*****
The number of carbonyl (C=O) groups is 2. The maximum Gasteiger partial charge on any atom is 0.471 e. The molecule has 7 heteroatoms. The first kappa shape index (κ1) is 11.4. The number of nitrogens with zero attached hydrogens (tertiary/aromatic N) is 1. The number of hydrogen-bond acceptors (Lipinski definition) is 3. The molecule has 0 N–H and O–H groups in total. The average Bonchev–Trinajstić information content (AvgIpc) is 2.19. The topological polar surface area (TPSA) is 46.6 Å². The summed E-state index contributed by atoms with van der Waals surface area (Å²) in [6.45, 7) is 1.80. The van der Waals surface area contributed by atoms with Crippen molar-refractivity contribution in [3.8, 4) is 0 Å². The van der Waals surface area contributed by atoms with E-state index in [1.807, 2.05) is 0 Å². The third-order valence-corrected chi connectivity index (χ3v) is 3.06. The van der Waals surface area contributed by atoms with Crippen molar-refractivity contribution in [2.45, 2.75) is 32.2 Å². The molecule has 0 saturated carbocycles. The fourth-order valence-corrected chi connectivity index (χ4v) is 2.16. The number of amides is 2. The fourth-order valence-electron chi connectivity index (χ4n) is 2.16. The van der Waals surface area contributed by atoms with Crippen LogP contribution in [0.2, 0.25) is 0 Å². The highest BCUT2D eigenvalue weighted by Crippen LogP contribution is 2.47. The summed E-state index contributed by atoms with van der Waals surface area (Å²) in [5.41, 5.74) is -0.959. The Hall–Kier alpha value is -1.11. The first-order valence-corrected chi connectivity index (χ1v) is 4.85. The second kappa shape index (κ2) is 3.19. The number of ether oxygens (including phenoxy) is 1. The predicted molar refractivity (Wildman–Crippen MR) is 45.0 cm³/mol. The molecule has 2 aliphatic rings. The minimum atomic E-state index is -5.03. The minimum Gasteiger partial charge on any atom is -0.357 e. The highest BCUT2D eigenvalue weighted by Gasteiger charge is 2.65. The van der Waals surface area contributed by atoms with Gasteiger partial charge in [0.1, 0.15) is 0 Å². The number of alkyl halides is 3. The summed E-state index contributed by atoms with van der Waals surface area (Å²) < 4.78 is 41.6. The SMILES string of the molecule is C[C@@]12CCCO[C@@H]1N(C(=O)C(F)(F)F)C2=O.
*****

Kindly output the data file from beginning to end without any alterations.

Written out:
The number of carbonyl (C=O) groups is 2. The maximum Gasteiger partial charge on any atom is 0.471 e. The molecule has 7 heteroatoms. The first kappa shape index (κ1) is 11.4. The number of nitrogens with zero attached hydrogens (tertiary/aromatic N) is 1. The number of hydrogen-bond acceptors (Lipinski definition) is 3. The molecule has 0 N–H and O–H groups in total. The average Bonchev–Trinajstić information content (AvgIpc) is 2.19. The topological polar surface area (TPSA) is 46.6 Å². The summed E-state index contributed by atoms with van der Waals surface area (Å²) in [6.45, 7) is 1.80. The van der Waals surface area contributed by atoms with Crippen molar-refractivity contribution in [3.8, 4) is 0 Å². The van der Waals surface area contributed by atoms with E-state index in [1.807, 2.05) is 0 Å². The third-order valence-corrected chi connectivity index (χ3v) is 3.06. The van der Waals surface area contributed by atoms with Crippen molar-refractivity contribution in [2.45, 2.75) is 32.2 Å². The molecule has 0 saturated carbocycles. The fourth-order valence-corrected chi connectivity index (χ4v) is 2.16. The number of amides is 2. The fourth-order valence-electron chi connectivity index (χ4n) is 2.16. The van der Waals surface area contributed by atoms with Crippen LogP contribution in [0.2, 0.25) is 0 Å². The highest BCUT2D eigenvalue weighted by Crippen LogP contribution is 2.47. The summed E-state index contributed by atoms with van der Waals surface area (Å²) in [5.41, 5.74) is -0.959. The Hall–Kier alpha value is -1.11. The first-order valence-corrected chi connectivity index (χ1v) is 4.85. The second kappa shape index (κ2) is 3.19. The number of ether oxygens (including phenoxy) is 1. The predicted molar refractivity (Wildman–Crippen MR) is 45.0 cm³/mol. The molecule has 2 aliphatic rings. The minimum atomic E-state index is -5.03. The minimum Gasteiger partial charge on any atom is -0.357 e. The highest BCUT2D eigenvalue weighted by Gasteiger charge is 2.65. The van der Waals surface area contributed by atoms with Gasteiger partial charge in [0.1, 0.15) is 0 Å². The number of alkyl halides is 3. The summed E-state index contributed by atoms with van der Waals surface area (Å²) < 4.78 is 41.6. The SMILES string of the molecule is C[C@@]12CCCO[C@@H]1N(C(=O)C(F)(F)F)C2=O.